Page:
I do not doubt that our Protestant work ethic theology also includes God wanting us to be happy — just that we get there in different ways — The Calvinists suggest that happiness comes a kind of slavery to a divine Master. But Calvin had no idea that workers would be beaten for not working extra hours — or if he did he managed to convince himself that they were not really people worthy of the same kind of consideration as his privileged white male position was.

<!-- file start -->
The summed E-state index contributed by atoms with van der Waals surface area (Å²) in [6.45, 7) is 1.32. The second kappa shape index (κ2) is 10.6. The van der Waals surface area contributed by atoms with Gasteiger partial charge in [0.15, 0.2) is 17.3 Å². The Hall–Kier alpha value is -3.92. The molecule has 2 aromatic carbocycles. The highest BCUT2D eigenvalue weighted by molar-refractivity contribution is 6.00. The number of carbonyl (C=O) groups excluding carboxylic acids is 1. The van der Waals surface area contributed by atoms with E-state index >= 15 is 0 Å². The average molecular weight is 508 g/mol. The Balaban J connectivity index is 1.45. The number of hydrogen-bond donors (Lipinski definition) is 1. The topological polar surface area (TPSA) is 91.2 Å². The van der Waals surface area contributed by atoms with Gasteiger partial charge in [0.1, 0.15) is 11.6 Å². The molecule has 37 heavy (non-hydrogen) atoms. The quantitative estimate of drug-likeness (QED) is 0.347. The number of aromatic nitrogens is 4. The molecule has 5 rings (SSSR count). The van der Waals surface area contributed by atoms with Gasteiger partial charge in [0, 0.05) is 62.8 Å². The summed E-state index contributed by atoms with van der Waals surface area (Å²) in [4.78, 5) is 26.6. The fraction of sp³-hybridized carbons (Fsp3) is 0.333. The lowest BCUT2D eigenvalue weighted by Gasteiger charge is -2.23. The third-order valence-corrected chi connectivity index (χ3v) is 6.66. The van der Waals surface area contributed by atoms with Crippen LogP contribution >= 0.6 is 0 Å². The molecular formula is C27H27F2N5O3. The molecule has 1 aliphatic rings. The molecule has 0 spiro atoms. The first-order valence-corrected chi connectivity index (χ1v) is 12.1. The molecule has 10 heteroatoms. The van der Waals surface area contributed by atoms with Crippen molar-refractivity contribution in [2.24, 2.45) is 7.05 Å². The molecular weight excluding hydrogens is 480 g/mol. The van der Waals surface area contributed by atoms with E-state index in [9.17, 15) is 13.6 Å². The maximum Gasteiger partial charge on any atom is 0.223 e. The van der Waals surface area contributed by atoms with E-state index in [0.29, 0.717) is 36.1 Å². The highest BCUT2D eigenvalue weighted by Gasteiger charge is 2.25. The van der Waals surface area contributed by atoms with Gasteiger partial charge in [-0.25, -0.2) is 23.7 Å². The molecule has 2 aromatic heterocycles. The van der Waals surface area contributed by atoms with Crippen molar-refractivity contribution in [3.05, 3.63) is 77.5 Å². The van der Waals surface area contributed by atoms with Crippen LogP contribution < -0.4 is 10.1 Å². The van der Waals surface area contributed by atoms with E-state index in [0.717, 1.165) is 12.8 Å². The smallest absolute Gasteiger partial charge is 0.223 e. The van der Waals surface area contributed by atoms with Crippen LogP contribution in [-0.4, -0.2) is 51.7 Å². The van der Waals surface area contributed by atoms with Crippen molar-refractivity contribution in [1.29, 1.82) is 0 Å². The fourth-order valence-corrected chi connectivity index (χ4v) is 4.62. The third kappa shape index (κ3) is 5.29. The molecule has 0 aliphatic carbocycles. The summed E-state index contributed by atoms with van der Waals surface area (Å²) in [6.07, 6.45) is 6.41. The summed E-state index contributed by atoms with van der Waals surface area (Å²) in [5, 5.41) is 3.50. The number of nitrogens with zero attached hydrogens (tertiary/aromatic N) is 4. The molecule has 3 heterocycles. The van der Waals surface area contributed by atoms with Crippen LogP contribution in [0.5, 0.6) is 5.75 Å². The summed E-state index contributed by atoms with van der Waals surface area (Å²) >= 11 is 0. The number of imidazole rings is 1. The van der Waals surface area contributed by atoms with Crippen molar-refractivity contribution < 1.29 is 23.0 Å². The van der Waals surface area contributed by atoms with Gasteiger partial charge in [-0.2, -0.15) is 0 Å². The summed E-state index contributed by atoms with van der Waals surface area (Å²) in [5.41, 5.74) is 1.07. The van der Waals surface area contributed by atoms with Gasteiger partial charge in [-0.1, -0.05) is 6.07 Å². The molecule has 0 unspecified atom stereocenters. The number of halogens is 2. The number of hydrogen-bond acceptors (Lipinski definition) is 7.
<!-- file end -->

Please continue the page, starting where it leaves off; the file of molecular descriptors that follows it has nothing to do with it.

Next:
An ethics of work whereby we stop the flagellation and find other creative ways to be happy, and to serve this God of grace, like the ethic we find in the SM, could easily be criticized for romancing the small, rural way of life. Jesus avoids this danger, though, by taking Calvins’ messed up world seriously. “The beatitudes [which we’ll start reading next week, and work with over the course of the fall] detail the daily troubles: poverty, sorrow, brutality, injustice, lack of mercy, impurity of heart, war, and persecution of the righteous . . . [in the end though] what makes the world so dangerous is human folly and sinfulness. In the face of all of this, it is due to God that the world endures despite its disasters, and that the possibility exists of finding a way through it all. No question, every day has its own trouble, but thanks to God there is not only a way to survive, but a grace to change. Amen.